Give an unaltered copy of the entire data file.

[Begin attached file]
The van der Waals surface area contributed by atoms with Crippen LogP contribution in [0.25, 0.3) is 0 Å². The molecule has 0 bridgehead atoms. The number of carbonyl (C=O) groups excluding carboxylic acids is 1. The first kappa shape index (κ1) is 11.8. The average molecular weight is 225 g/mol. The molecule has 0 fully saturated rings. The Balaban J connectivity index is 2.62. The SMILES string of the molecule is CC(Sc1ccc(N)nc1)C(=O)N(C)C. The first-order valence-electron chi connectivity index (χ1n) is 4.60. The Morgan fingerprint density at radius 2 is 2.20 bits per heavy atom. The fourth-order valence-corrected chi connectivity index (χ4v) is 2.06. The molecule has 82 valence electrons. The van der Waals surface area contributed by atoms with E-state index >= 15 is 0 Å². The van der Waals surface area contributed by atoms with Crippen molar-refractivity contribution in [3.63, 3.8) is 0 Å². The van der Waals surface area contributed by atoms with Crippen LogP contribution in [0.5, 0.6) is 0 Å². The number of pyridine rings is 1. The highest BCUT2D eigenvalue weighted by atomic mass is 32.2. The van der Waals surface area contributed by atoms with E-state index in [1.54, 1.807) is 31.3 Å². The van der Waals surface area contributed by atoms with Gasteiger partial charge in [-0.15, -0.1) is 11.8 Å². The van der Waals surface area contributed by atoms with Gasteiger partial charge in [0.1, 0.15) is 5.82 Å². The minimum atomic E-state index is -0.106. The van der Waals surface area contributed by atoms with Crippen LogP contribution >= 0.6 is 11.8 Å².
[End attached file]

The van der Waals surface area contributed by atoms with Crippen LogP contribution in [0.25, 0.3) is 0 Å². The molecule has 0 bridgehead atoms. The number of carbonyl (C=O) groups excluding carboxylic acids is 1. The first kappa shape index (κ1) is 11.8. The average molecular weight is 225 g/mol. The molecule has 0 fully saturated rings. The Balaban J connectivity index is 2.62. The SMILES string of the molecule is CC(Sc1ccc(N)nc1)C(=O)N(C)C. The first-order valence-electron chi connectivity index (χ1n) is 4.60. The Morgan fingerprint density at radius 2 is 2.20 bits per heavy atom. The fourth-order valence-corrected chi connectivity index (χ4v) is 2.06. The molecule has 82 valence electrons. The van der Waals surface area contributed by atoms with E-state index >= 15 is 0 Å². The van der Waals surface area contributed by atoms with Crippen molar-refractivity contribution in [3.63, 3.8) is 0 Å². The van der Waals surface area contributed by atoms with Crippen LogP contribution in [0.5, 0.6) is 0 Å². The number of pyridine rings is 1. The highest BCUT2D eigenvalue weighted by atomic mass is 32.2. The van der Waals surface area contributed by atoms with E-state index in [1.54, 1.807) is 31.3 Å². The van der Waals surface area contributed by atoms with Gasteiger partial charge in [-0.15, -0.1) is 11.8 Å². The van der Waals surface area contributed by atoms with Gasteiger partial charge in [0.1, 0.15) is 5.82 Å². The minimum atomic E-state index is -0.106. The van der Waals surface area contributed by atoms with Crippen LogP contribution >= 0.6 is 11.8 Å².